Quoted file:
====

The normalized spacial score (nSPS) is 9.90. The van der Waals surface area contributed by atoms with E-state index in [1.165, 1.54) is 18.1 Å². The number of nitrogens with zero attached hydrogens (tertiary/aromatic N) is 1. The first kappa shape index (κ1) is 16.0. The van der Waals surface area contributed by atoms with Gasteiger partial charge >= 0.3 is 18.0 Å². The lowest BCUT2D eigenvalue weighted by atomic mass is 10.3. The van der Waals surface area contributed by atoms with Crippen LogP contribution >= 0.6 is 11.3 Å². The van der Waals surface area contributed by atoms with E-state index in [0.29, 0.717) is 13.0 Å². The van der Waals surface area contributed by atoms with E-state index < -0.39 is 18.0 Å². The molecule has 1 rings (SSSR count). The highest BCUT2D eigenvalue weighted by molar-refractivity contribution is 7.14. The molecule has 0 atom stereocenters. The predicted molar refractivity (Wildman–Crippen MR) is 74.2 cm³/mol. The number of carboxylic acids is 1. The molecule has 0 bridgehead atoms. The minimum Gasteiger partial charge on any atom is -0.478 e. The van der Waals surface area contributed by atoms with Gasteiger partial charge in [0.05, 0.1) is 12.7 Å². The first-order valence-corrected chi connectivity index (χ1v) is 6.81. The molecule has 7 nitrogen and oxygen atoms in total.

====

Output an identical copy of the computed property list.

The normalized spacial score (nSPS) is 9.90. The van der Waals surface area contributed by atoms with E-state index in [1.165, 1.54) is 18.1 Å². The number of nitrogens with zero attached hydrogens (tertiary/aromatic N) is 1. The first kappa shape index (κ1) is 16.0. The van der Waals surface area contributed by atoms with Gasteiger partial charge >= 0.3 is 18.0 Å². The lowest BCUT2D eigenvalue weighted by atomic mass is 10.3. The van der Waals surface area contributed by atoms with Crippen LogP contribution >= 0.6 is 11.3 Å². The van der Waals surface area contributed by atoms with E-state index in [0.29, 0.717) is 13.0 Å². The van der Waals surface area contributed by atoms with E-state index < -0.39 is 18.0 Å². The molecule has 1 rings (SSSR count). The highest BCUT2D eigenvalue weighted by molar-refractivity contribution is 7.14. The molecule has 0 atom stereocenters. The predicted molar refractivity (Wildman–Crippen MR) is 74.2 cm³/mol. The number of carboxylic acids is 1. The molecule has 0 bridgehead atoms. The minimum Gasteiger partial charge on any atom is -0.478 e. The van der Waals surface area contributed by atoms with Gasteiger partial charge in [0.05, 0.1) is 12.7 Å². The first-order valence-corrected chi connectivity index (χ1v) is 6.81. The molecule has 7 nitrogen and oxygen atoms in total.